What are they doing about it? NOTHING! Sure, towards the end of March they often dig the street up on one side or the other, but then they just repave it -- no bike lanes or side-walks extended. It's not only around elementary schools, it's everywhere. You have narrow streets that were widened to accommodate larger cars, eliminating any safe area for people who need to walk or ride bicycles.

"...and the administrators of a further 1,122 stated that they had not yet decided which measures to take, the ministries said."

Ie. They have no idea what they can do without costing a fortune. Like I said, in many of these danger areas houses have been built RIGHT up to the roads, and many of those are not wide enough for two-way traffic even though they are two-way streets. Short of demolishing the houses, what can they do?

1 ( +4 / -3 )

There is a bollard on a dangerous curve, just outside of the block of flats I live in. Late night boy racers have hit and bent it several times and all the council do is put up a new one, which in turn, gets hit and damaged. Why can't they make speed bumps instead ?

0 ( +1 / -1 )

This is hardly an around school only issue. Most of the roads here need improvements. Many look as if the were originally design for only foot and horse traffic and merely paved when cars came around. Many with no sidewalks as well where the kids need to walk in the road. Until the can enforce some kind of eminent domain laws to repair roads many of these problems will remain.

1 ( +1 / -0 )

Chibachick hits the nail firmly on the head. Drivers lacking due care in such road situations. They're told to be mindful of pedestrians, especially young children & the elderly in driving school, but still pass at speed within inches of pedestrians on narrow streets with too much "street furniture". And yes, the police are as useful as a paper raincoat in enforcing the law.

Speed bumps do exist in Japan; I've seen them - on the uphill lane of a mountain road, which about says it all really...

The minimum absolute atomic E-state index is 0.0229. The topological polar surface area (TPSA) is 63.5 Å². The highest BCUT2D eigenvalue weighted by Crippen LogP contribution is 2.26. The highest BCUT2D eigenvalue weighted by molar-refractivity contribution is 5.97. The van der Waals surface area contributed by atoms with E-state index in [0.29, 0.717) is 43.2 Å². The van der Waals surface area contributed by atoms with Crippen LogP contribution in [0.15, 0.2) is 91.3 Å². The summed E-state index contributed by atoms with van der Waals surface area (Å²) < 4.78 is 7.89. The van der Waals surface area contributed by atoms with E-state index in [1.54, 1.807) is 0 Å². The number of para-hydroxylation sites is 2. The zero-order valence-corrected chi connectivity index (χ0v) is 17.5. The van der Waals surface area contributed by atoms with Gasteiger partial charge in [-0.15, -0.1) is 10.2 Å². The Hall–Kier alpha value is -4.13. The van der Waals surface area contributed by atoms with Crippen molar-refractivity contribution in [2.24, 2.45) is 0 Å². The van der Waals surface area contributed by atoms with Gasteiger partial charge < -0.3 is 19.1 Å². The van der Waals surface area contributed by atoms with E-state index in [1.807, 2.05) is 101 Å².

1 ( +3 / -2 )

Anyone who thinks that Japanese drivers are aggressive and inconsiderate towards pedestrians can't have spent any time in the UK or USA, that's for sure.

Round my neighbourhood (including a primary school) the roads are narrow with no pavement. Not much you can do about that when there is no space. Better to have a shared space, the cars generally crawl around.

-1 ( +2 / -3 )

Japan_cynic. I'm from the UK, and I can't recall ever seeing a pedestrian having the horn blared at them for having the temerity to cross on a designated pedestrian crossing there. Nor could I see cars tearing through intersections everyday when the light for pedestrians had already turned green... I could go on.

In Japan however...

1 ( +3 / -2 )

I've always said that parents here never bother to take their children's best interests seriously, instead ignoring statistics like the one in this article in favor of negligible dangers that the news uses to get ratings. Sadly, those injured and killed in the accident aren't the only victims, and the real casualties are never mentioned.

-4 ( +0 / -4 )

They should have saved the huge cost of doing a survey of that size and spent it on putting up guard rails and widening road in places where children (and adults!) are forced to walk on roads, mere centimeters from cars that go whizzing by.

0 ( +0 / -0 )

Why no speed bumps in Japan?

Depends where you live. There are speed bumps all over the back roads in my neighborhood, which is less than 1 kilometer from a local ES.

0 ( +1 / -1 )

Fantastic. More surveys.

Must be wonderful to be a bureaucrat here: "Hey, guys, I have an idea. How about a s u r v e y !!? That way, we don't actually have to do any work, but it appears as though we are concerned" And all the other paper shufflers can scream banzai!

It's quite easy to make it safer for pedestrians. What you have to do (unfortunately, since Japanese drivers repeatedly show that they are unable to understand the concequences of driving fast on narrow roads where people walk) is inconvenience drivers. You do this by making it impossible to go faster than say 20-30km/h on roads close to schools. This might mean speed bumps, or other hindrances ad it works because most drivers care enough not to damage their beloved car. What is missing, though, is action. Japan can, when it wants, build and construct things quite fast. Look at Tokyo Midtown or Roppongi Hills. Up in a flash.

This leads me to believe that all this pretty talk about unsafe enviroments for school children is just that. Talk.

0 ( +1 / -1 )

I saw a girl at a JHS down here in Okinawa who last year gave an English speech regarding traffic safety and the narrow roads that have no guard rails and the pedestrian paths that are just marked with a narrow strip of green colored paint. The cars that speed by are literally inches away from the young ES and JHS kids that are forced to walk these roads to go to school.

Long story short, her point was, look adults, you tell us kids to follow rules, stay in the lines, watch out for traffic, be aware, etc etc etc........put your money where your mouth is and do the same. Who is the adult? Who is the child?

She won the speech contest!

-1 ( +0 / -1 )